Role selection has been available for LoL since Season 6 whereas OW still doesn’t support the function. Many LoL players have not experienced the mayhem that was pick order and dodgy chat tactics of calling a role first with lag or computer hardware factoring differently for each user, or blatant lying, saying that it never appeared in chat for them. With how hectic the early days of LoL were, you can find similar experiences with OW and their frustration of not getting their preferred role of DPS or assassin, which appear to be the only two roles in existence to the layman. The main problem with role selection is the support role. In both OW and LoL it is the least played role, but the added benefit of role selection is it would allow for teams to get talent a bit more easily due to a consistency in players being able to get their preferred role. Crumbz adds to this topic about the support role in OW being problematic. “I think the problem is that there’s not enough diversity in the sub-categories that they have which would let players want to be a support or a tank because they aren’t contributing to the overall gameplay that they want, which is eliminating the enemy”. The main concern for role selection in a game like OW compared to LoL is that, while it may help scouting talent, OW may not have the raw player base numbers in order to sustain a similar model. In 2016, Polygon reported the monthly LoL user base at 100 million, whereas in 2018 a report by Dotesports had OW at a total player base of 40 million. The only reason Riot could even consider doing this without queue times jumping through the roof is because there is a large enough player base to fill in all roles, but they’ve also had to make their autofill function more aggressive at times to fill the support role, which also helped keep queue times moderately low. However if OW were to implement something similar they would need a far more aggressive algorithm for a game with a smaller player base. Ultimately role selection isn’t possible for OW due to their player base and although it would benefit the pro scene by allowing them to have the ability to have more dedicated practice, it would come at the price of the player base. Montecristo’s sentiment that role lock would closer align pro play with casual play is an added bonus, as we have also seen Riot change things in their own game by making the meta align more with casual play by removing lane swaps. Blizzard seems to have held off on dictating their meta to such a large capacity as having role locks, and Achilios reiterates this sentiment because he thinks it “detracts from the original plan for [OW], which is, there's a bunch of heroes [and] you can change on the fly”, and it certainly goes against the LoL standpoint that our role select system is simply a moniker, not a hard enforcement of champions that you are able to play. If that weren’t the case we probably wouldn’t be seeing Hecrim in the top lane.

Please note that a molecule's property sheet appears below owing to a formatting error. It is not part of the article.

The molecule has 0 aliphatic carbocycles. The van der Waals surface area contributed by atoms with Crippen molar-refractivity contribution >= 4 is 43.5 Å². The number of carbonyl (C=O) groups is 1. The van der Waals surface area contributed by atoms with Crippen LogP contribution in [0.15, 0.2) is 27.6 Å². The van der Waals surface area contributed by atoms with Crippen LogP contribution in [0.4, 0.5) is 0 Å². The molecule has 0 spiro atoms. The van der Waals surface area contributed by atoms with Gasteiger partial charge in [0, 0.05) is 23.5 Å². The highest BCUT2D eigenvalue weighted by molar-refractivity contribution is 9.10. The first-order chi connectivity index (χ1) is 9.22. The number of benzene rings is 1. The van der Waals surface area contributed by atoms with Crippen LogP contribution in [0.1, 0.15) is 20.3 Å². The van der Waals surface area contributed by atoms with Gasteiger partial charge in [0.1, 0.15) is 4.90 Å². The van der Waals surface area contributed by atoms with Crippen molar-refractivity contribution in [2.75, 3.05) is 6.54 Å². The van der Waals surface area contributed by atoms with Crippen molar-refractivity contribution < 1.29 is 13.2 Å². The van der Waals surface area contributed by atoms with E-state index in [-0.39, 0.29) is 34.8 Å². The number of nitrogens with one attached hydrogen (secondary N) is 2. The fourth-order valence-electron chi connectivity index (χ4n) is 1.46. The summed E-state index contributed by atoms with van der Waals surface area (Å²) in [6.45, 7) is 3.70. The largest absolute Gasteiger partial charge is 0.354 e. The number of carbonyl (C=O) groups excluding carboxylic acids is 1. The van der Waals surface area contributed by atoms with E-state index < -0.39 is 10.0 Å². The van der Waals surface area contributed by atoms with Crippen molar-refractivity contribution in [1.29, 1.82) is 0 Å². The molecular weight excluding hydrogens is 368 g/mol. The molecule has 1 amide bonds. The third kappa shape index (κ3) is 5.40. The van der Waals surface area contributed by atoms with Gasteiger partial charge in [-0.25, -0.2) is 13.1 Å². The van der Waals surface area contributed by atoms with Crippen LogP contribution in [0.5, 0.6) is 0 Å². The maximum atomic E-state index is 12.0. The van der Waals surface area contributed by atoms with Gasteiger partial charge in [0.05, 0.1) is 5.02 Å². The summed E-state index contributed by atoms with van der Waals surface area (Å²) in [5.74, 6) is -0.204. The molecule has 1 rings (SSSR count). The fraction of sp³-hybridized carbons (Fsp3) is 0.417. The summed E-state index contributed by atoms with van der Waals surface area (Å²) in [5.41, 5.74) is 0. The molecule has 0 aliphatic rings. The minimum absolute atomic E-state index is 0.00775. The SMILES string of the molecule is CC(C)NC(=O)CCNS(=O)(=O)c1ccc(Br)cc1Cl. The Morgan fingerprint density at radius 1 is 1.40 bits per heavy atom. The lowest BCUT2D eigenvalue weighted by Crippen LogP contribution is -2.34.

Past your Prime